47-Million-Year-Old Snake The World’s First fossil Of Live Birth :
The Argentina German the team of scientists, including Senckenberg’s Krister Smith ‘ has discovered the world’s first fossil evidence of the live birth in snakes.The fossil they identify came from the Hessian UNESCO world Heritage Site Messel Pit.
In the Study which is published in the Journal The Science Of Nature, The scientists describe bones of the snake embryos discovered in the body of female snake(Mother’s body). It shows that giving birth to young that have already developed inside the mother’s body, rather than producing snake eggs already existed at least 47 million years ago.
Most reptiles are alive today lay eggs, this so-called oviparity(expulsion of undeveloped eggs rather than live young) is their most general mode of reproduction. but there are exception case numerous species of snake and lizards are known to deviate from the norm and giving birth to their offspring alive.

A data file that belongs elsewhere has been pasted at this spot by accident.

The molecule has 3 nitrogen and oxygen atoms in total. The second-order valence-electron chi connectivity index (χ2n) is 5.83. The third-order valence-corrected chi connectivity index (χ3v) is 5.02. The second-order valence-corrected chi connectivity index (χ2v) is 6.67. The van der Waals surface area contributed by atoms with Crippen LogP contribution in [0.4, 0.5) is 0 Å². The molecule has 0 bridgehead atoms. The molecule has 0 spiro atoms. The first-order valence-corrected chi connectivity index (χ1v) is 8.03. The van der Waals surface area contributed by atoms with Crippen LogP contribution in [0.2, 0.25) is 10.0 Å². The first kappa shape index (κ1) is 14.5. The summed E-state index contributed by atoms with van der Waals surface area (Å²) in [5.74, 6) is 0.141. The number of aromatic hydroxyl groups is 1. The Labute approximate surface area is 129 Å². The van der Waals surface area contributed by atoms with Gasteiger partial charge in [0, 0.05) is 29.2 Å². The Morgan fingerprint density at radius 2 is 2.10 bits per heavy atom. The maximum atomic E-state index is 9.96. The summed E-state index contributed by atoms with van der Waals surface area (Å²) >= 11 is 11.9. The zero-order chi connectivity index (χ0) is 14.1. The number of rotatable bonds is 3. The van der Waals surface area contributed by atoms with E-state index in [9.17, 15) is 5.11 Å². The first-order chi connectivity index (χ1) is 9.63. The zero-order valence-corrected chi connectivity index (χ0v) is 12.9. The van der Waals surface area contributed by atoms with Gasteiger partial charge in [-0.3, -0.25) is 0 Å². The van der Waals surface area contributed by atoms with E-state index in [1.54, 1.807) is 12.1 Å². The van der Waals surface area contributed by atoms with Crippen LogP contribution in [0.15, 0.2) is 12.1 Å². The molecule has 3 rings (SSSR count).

According to Dr. Senckenberg Krister Smith :
Fossil preservation of reproductive system is commonly rare . Only two fossil records of viviparous land reptiles have been discovered to date and recorded. We have now sucseeded to identified the world’s first fossil evideпce of a viviparous snake, says Dr. Senckenberg Krister Smith of the Natural History Museum Frankfurt and Senckenberg Research Institute.
In live birth of the young remain in the female’s body until they are viable eliminating the need for a protective eggshell. This is an advantageous evolutionary strategy for reptiles in cool climates, as the temperature inside the female’s body is more stable and thus safer for their offspring. Therefore, many of today’s viviparous snake and lizards have evolved in rather cool climates.
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